Speakers at the University of Georgia's Unwired 2005 Conference predicted Tuesday that U.S. agriculture is on the verge of a technological revolution that will allow farmers to complete many of their chores from laptop computers in their homes or tractors.

"Wireless technology is not the technology of the future, it is the technology of the present," said David Bridges (search), assistant dean of the University of Georgia's College of Agricultural and Environmental Sciences. "If we don't bring technology to rural areas, they won't advance."

The two-day conference focused on the use of wireless technology to improve farm efficiency and how high-speed wireless connectivity can enhance the lives of rural residents, most of whom are limited to slow-speed dial-up internet connections.

One of the speakers, Wade Mitchell, 59, connected to his farm in Genesco Township, Iowa, from the conference room in south Georgia and showed how he monitors environmental conditions in his grain bins wirelessly through the internet.

He and his son, Clay, have one of the nation's most technology advanced family farms. Their tractors, sprayers and harvesters steer themselves using global positioning satellite (search) signals, freeing the Wades to work at laptop computers while the equipment travels through the fields.

From their mobile offices, they can monitor machinery, check e-mail and commodity prices, read the latest news and even order parts.

"By the time I get to the dealer, they're on the counter," Wade said of his parts delivery.

Besides improving farm efficiency, Wade believe wireless connectivity will have an added benefit for the environment by helping farmers minimize pesticide applications by spraying chemicals more precisely.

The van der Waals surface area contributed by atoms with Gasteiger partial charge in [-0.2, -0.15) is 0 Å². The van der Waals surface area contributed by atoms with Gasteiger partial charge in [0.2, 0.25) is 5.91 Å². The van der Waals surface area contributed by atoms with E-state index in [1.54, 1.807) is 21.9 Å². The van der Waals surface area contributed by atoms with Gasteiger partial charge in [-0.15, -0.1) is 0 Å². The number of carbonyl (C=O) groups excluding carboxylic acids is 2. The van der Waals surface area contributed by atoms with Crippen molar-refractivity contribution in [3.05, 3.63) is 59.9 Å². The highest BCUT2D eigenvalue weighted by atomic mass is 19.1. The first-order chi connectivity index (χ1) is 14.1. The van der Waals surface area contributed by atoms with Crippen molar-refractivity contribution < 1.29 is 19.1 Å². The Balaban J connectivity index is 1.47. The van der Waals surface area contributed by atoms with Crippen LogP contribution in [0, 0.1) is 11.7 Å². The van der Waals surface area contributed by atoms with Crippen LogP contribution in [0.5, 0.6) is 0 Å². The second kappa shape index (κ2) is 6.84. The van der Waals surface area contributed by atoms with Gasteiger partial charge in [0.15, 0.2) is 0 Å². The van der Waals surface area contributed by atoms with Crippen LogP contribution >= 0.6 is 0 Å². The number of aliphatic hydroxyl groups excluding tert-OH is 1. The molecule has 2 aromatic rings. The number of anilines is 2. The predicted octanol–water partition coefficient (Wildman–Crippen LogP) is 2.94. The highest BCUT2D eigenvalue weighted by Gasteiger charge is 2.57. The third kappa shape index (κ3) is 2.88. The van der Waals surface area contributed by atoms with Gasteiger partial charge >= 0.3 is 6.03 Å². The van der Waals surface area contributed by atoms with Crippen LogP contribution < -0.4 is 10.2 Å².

John Helm, director of field services for Vivato, a Spokane, Wash., company that makes high-powered wireless equipment, said wireless is coming to farms and rural areas because "we all like the convenience of our mobility."

His company has helped utilities and communities set up wireless networks (search) to improve efficiency, to promote economic development and to enhance the quality of life.

"It's an amenity that's required," he said. "In our culture, we realize how much more we can do when we're connected."

The conference, which has attracted about 100 wireless experts from around the nation, covers such subjects as funding large-scale networks, wireless sensors and controls for the home and the farm and even how to set up wireless networks.

Craig Kvien (search), who directs a high-tech University of Georgia agricultural research lab in Tifton, said farmers strapped with significantly higher fuel bills could benefit by controlling some of their farm work through wireless networks.

"With the cost of fuel, a little wireless internet can save a lot of money, natural resources and people's time," he said. "Ten years ago you would never have thought of a farmer sitting in a tractor and doing these things."